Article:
The country’s High Commission in London declined to supply anyone to be interviewed by Channel Four News, since a spokesperson could not very well avoid giving further “legs” to the story in response, offering other media new “lines” to report. Instead, it issued a statement, “categorically denying” that the armed forces were responsible for “atrocities”. The rules of journalism oblige reporters, from that point on, to refer to the killings as something that “apparently” happened, but that these are allegations Sri Lanka “rejects”, even though it has provided no evidence to back its version of events. To rebut a story does not require it to be refuted.
A similar syndrome is underway with regards to the massive Internal Displacement Camps in which as many as 300,000 Tamils are now incarcerated. The Sri Lankan government portrays this as a benign situation, drawing attention to periodic releases of batches of detainees - such as a group of 600-odd Hindu priests - in an attempt to distract attention from the substantive issue, that these people are being held illegally and - in the words of the US State Department - “against their will”.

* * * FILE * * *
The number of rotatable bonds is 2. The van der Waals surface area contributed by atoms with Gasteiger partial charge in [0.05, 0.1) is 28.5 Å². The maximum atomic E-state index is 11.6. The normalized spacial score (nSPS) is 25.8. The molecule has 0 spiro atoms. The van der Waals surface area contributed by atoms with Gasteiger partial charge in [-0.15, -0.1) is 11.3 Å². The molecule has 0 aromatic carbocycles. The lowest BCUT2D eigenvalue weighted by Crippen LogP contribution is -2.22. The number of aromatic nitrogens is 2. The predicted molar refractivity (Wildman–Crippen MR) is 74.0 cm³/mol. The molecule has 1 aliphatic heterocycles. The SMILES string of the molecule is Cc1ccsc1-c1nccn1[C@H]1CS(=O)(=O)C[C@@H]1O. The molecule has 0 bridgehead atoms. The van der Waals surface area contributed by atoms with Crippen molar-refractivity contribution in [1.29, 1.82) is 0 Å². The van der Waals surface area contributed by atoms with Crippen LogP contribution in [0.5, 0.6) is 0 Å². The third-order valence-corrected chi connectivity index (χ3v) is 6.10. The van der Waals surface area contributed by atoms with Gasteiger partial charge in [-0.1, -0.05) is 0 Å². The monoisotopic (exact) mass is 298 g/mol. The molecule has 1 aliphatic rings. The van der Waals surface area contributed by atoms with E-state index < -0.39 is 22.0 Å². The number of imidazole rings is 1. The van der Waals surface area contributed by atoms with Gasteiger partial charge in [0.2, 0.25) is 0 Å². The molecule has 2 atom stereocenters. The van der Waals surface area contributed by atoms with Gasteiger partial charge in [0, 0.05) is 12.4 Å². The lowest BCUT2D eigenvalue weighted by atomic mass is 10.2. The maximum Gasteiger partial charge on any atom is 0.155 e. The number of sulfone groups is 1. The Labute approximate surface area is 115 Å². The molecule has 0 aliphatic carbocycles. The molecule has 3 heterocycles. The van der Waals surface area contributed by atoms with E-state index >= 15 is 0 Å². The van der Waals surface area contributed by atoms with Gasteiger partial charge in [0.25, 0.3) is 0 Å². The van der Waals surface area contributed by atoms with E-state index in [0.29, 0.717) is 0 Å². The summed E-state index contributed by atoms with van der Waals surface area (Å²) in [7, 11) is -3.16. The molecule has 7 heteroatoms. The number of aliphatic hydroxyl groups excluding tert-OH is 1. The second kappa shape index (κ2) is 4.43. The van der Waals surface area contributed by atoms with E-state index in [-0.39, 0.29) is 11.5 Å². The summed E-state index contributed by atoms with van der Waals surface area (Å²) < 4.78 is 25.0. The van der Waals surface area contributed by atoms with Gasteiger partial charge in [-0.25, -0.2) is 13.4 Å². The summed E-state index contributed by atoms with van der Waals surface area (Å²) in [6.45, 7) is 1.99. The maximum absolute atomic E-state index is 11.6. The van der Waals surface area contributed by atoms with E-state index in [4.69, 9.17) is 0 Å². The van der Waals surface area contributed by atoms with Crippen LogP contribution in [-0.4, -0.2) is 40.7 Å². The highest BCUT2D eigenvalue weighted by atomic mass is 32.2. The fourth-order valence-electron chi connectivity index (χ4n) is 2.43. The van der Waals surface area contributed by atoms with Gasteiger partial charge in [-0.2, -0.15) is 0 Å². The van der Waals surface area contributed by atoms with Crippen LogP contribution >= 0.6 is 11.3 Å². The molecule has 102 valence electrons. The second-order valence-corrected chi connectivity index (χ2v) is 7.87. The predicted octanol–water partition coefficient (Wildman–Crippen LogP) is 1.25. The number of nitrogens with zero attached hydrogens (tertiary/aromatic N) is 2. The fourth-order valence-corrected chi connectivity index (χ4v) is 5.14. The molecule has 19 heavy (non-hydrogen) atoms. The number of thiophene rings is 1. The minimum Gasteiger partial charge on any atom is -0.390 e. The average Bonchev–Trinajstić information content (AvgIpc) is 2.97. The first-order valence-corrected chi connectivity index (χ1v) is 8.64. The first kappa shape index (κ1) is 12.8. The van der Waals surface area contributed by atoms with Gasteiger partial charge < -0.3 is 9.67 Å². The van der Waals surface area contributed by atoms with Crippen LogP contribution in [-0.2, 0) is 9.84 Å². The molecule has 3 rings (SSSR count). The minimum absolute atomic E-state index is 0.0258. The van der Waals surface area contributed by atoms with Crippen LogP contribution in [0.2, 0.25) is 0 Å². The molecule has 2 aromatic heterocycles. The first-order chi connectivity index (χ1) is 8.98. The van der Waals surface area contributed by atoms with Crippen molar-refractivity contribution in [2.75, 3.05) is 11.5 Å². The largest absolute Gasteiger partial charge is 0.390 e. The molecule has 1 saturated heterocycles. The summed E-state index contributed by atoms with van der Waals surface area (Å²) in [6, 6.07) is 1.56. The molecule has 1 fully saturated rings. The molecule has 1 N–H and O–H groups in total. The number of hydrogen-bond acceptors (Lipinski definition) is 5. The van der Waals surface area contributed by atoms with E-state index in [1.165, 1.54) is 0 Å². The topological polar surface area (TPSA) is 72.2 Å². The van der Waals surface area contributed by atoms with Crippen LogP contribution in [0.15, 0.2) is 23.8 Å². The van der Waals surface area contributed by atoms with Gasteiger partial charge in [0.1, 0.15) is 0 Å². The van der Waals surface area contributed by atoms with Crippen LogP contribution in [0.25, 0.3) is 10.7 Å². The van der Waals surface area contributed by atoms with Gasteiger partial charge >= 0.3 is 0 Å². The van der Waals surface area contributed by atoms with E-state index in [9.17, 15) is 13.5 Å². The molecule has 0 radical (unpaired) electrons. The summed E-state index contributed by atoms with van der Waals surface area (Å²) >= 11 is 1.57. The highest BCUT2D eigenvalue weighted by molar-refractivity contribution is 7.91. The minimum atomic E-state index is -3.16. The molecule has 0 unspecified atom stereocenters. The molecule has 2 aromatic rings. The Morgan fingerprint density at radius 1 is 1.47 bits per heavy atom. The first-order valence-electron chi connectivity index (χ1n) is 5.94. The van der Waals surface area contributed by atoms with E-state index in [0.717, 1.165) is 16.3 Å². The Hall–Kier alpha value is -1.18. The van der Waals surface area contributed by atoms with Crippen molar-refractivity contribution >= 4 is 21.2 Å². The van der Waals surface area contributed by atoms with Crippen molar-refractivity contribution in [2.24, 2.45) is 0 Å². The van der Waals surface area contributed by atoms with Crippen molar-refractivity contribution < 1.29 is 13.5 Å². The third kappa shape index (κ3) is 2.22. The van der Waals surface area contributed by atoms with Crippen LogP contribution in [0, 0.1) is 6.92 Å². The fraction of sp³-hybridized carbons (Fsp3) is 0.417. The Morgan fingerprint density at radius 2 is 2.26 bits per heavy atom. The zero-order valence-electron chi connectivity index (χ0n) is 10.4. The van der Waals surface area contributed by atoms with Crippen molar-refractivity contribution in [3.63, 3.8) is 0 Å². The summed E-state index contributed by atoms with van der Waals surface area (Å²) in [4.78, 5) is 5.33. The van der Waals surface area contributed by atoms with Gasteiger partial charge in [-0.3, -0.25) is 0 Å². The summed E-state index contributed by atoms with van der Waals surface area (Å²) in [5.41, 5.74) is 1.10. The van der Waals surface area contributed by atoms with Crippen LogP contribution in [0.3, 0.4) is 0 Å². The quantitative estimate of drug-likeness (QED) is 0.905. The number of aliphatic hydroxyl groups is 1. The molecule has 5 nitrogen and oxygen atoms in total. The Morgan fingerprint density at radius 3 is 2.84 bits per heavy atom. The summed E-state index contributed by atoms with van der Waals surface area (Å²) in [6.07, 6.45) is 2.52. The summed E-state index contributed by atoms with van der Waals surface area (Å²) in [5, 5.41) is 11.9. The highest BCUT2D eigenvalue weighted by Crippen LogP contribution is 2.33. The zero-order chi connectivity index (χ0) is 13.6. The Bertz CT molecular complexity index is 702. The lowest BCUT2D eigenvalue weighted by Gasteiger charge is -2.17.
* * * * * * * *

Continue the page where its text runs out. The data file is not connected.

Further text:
Judge Navi Pillay, the UN High Commissioner for Human Rights, released a statement at the end of the hostilities back in May, calling for “full access to independent monitors”, as a safeguard “crucial to ensure due process and humane treatment for detainees”, and for “freedom of movement for the very large majority of displaced people who do not pose security threats” to be “granted as soon as possible”.
If the Hindu priests can be allowed to return to their homes (or their families, if their homes were destroyed) the obvious question is, how come the rest can’t? Especially as conditions in the camps are now dramatically deteriorating because of monsoon rains. Paton Walsh was ejected after recording disturbing testimony from aid workers, whose identity was disguised when they appeared on television, about the treatment being meted out to the detainees by their military overseers. Since then, in the absence of independent monitors, there can be no confidence that abuses are not continuing unchecked. Claims have trickled out, for instance, in recent days, that individuals are being spirited away in so-called Dolphin Vans, never to be seen again.
They’re convincing because they follow a long, dismal and - in recent years - deteriorating record on Sri Lanka’s part. The monitoring group, Human Rights Watch, notes “the government’s failure to carry out impartial investigations and prosecutions of those responsible for the numerous human rights abuses committed by both sides during the conflict. There have been serious ongoing violations of human rights, and the backlog of cases of enforced disappearances and unlawful killings runs to the tens of thousands. Only a small number of cases have ended in prosecutions. Past efforts to address violations through the establishment of ad hoc mechanisms in Sri Lanka, such as presidential commissions of inquiry, have produced little information and few prosecutions.”